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Children in Gaza express fear, anger over return to school

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TO GO WITH AFP STORY BY GUILLAUME LAVALLEE -  Palestinian children affected by the war attend a group class as part of the United Nations community mental health programmes in the Gaza Strip on August 2, 2014 at a school converted to a refuge in Jabalia, in the north of the Gaza strip. "To prevent children from processing and thinking about all these issues we try to distract them, to help them live some joy, to have a little fun inside the shelter", said psychiatrist Dr. Iyad Zaqout, who manages the programme.  AFP PHOTO/ MOHAMMED ABED
File photo: Palestinian children affected by the war attend a group class as part of the United Nations community mental health programmes in the Gaza Strip. AFP Photo / Mohammed Abed

By Adel Zaanoun

GAZA CITY (AFP) – Eight-year-old Malak is scared. With no end in sight to the six-week war between Israel and Hamas, she doesn’t want to go back to school.

“I’m frightened of going to school and that they’ll start bombing,” she admits, full of dread.

“My friends were killed, my house was destroyed,” says the little girl with large, sad green eyes.

The conflict, which began on July 8, has killed at least 2,038 Palestinians — 72 percent of them civilians according to the United Nations.

It has also left much of Gaza in ruins, with at least 230 schools damaged by air strikes or tank shelling — 140 government schools and 90 UN-run schools, according to UN figures correct as of August 15.

At least 25 of them have been so severely damaged that they can no longer be used. Among those still standing, scores have been turned into refugee camps for nearly quarter of a million displaced people.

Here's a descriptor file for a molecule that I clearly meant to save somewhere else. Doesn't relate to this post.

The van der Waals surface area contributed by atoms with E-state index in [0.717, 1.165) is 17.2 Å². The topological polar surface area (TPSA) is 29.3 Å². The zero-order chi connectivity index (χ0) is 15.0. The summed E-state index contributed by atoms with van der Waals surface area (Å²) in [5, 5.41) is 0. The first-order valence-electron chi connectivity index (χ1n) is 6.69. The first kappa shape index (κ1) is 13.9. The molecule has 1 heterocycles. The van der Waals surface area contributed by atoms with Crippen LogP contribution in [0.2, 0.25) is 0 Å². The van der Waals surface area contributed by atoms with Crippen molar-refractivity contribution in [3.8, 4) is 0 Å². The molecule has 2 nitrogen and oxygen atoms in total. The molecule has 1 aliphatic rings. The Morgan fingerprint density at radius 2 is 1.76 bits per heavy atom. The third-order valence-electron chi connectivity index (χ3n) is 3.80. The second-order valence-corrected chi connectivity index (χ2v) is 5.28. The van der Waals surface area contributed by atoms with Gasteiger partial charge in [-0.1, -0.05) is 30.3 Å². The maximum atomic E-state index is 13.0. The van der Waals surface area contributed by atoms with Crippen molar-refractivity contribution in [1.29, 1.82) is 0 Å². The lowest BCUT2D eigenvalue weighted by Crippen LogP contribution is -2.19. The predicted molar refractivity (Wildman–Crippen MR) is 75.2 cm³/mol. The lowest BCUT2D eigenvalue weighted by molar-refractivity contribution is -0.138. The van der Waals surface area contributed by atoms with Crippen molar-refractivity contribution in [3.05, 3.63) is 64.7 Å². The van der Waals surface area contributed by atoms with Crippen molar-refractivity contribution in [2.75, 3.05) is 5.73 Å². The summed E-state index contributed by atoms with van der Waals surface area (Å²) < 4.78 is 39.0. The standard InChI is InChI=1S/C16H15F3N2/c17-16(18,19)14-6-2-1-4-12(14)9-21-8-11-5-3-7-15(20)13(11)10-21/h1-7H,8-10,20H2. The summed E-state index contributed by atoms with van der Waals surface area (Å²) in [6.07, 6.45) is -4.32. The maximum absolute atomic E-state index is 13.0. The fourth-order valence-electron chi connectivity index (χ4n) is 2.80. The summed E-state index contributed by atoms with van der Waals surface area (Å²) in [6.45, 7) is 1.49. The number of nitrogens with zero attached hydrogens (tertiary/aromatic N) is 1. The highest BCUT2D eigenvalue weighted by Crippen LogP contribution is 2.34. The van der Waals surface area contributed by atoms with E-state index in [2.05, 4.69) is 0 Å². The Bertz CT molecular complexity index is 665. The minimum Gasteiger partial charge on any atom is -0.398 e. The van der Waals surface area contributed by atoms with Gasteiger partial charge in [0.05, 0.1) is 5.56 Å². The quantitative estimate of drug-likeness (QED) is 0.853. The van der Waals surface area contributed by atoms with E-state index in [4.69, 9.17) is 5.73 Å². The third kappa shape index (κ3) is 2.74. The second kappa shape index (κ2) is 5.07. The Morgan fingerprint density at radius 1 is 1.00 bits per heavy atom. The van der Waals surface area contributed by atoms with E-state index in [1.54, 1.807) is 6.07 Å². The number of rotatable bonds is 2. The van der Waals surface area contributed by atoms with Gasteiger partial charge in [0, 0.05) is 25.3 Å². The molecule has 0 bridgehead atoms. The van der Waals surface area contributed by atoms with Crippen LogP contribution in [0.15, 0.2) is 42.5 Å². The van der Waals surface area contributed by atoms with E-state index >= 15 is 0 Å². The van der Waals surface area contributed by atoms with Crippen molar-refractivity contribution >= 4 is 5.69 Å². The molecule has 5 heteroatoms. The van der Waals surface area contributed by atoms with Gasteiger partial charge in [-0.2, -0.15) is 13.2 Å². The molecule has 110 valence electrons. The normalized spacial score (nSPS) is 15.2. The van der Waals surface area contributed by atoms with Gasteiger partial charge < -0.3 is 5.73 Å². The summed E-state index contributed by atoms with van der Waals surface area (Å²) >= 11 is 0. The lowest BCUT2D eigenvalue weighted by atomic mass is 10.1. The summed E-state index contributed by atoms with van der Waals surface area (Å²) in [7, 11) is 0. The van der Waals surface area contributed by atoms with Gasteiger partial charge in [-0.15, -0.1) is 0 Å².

The Palestinian education ministry says dozens of students and at least 20 teachers have been killed.

Malak’s older sister, Ayat, 11, puts on a braver face.

“We will go back to school and we will learn even if it is on the rubble, if they don’t rebuild them, and even if they kill us all!”

Ordinarily, the new school year in Gaza should begin on August 24, but authorities have said that term will not resume until at least two weeks into a durable ceasefire.

But with the collapse of truce negotiations in Cairo on Tuesday and the resulting surge in violence, there appears to be little end in sight.

Israeli legal charity Gisha, which works to improve freedom of movement and access for Palestinians in the West Bank and the Gaza Strip, says that even before the war, Gaza needed another 259 schools to cater for its population of 1.8 million, half of which is under the age of 18.

Gaza has been languishing under an Israel blockade since 2006, and its restrictions on the entry of construction materials have not helped.

Even before the current conflict, classes were taught in two, sometimes three shifts.

But since the fighting erupted, the situation has only deteriorated.

The UN agency for Palestinian refugees (UNRWA) teaches 238,000 children at 246 schools across Gaza.

“Fifty-seven of them have been damaged and several of them will need to be completely rebuilt,” says UNRWA spokesman Adnan Abu Hasna.

“Scared all the time”

The education ministry says it needs at least $10.4 million to repair war damage to education infrastructure.

A solution also needs to be found for around 100,000 Gazans whose homes have been destroyed and are currently staying at the schools.

If they don’t find somewhere else to live, it is likely to further delay the resumption of the school term.

Tayssir, 11, stares at the damaged remains of his school, wondering what the future holds for his education.

“I’ve studied here since first grade and now I don’t know where I’m going,” he says.

“God curse the Jews who destroyed our schools!”

The school he goes to with 2,000 other Palestinian pupils was hit by two missiles when Israeli jets destroyed an adjacent home belonging to a member of Islamic Jihad.

The Israeli bombardment has blown out school walls and explosions have shattered classroom windows across the enclave sandwiched between Israel, Egypt and the Mediterranean Sea.

Ahmed, 37, says his six children are “scared all the time.”

“I don’t see how I can send them to study again; friends of theirs have died, others are mutilated: how can the children stand all the destruction and the deaths that they see?”

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